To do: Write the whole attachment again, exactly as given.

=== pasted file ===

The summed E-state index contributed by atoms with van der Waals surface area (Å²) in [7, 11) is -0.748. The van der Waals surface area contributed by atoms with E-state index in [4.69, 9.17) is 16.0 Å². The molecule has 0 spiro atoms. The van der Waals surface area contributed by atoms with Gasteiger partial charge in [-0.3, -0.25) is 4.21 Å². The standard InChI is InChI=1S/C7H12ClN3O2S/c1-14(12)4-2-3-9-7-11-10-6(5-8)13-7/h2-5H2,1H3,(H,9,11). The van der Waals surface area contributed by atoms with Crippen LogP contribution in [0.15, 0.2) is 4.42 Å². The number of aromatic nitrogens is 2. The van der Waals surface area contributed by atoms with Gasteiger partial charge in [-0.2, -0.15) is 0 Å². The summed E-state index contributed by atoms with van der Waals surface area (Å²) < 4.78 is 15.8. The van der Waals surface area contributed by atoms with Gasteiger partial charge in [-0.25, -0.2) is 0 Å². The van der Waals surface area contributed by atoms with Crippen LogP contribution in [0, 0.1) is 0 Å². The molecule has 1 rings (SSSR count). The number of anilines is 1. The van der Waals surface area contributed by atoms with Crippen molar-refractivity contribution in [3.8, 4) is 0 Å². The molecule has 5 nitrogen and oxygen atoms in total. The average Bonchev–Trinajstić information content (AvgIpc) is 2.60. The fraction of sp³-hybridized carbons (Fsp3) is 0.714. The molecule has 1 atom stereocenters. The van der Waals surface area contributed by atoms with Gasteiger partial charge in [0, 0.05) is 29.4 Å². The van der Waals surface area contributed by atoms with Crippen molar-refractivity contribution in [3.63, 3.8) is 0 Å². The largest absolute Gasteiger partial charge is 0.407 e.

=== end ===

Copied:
The summed E-state index contributed by atoms with van der Waals surface area (Å²) in [7, 11) is -0.748. The van der Waals surface area contributed by atoms with E-state index in [4.69, 9.17) is 16.0 Å². The molecule has 0 spiro atoms. The van der Waals surface area contributed by atoms with Gasteiger partial charge in [-0.3, -0.25) is 4.21 Å². The standard InChI is InChI=1S/C7H12ClN3O2S/c1-14(12)4-2-3-9-7-11-10-6(5-8)13-7/h2-5H2,1H3,(H,9,11). The van der Waals surface area contributed by atoms with Crippen LogP contribution in [0.15, 0.2) is 4.42 Å². The number of aromatic nitrogens is 2. The van der Waals surface area contributed by atoms with Gasteiger partial charge in [-0.2, -0.15) is 0 Å². The summed E-state index contributed by atoms with van der Waals surface area (Å²) < 4.78 is 15.8. The van der Waals surface area contributed by atoms with Gasteiger partial charge in [-0.25, -0.2) is 0 Å². The van der Waals surface area contributed by atoms with Crippen LogP contribution in [0, 0.1) is 0 Å². The molecule has 1 rings (SSSR count). The number of anilines is 1. The van der Waals surface area contributed by atoms with Crippen molar-refractivity contribution in [3.8, 4) is 0 Å². The molecule has 5 nitrogen and oxygen atoms in total. The average Bonchev–Trinajstić information content (AvgIpc) is 2.60. The fraction of sp³-hybridized carbons (Fsp3) is 0.714. The molecule has 1 atom stereocenters. The van der Waals surface area contributed by atoms with Gasteiger partial charge in [0, 0.05) is 29.4 Å². The van der Waals surface area contributed by atoms with Crippen molar-refractivity contribution in [3.63, 3.8) is 0 Å². The largest absolute Gasteiger partial charge is 0.407 e.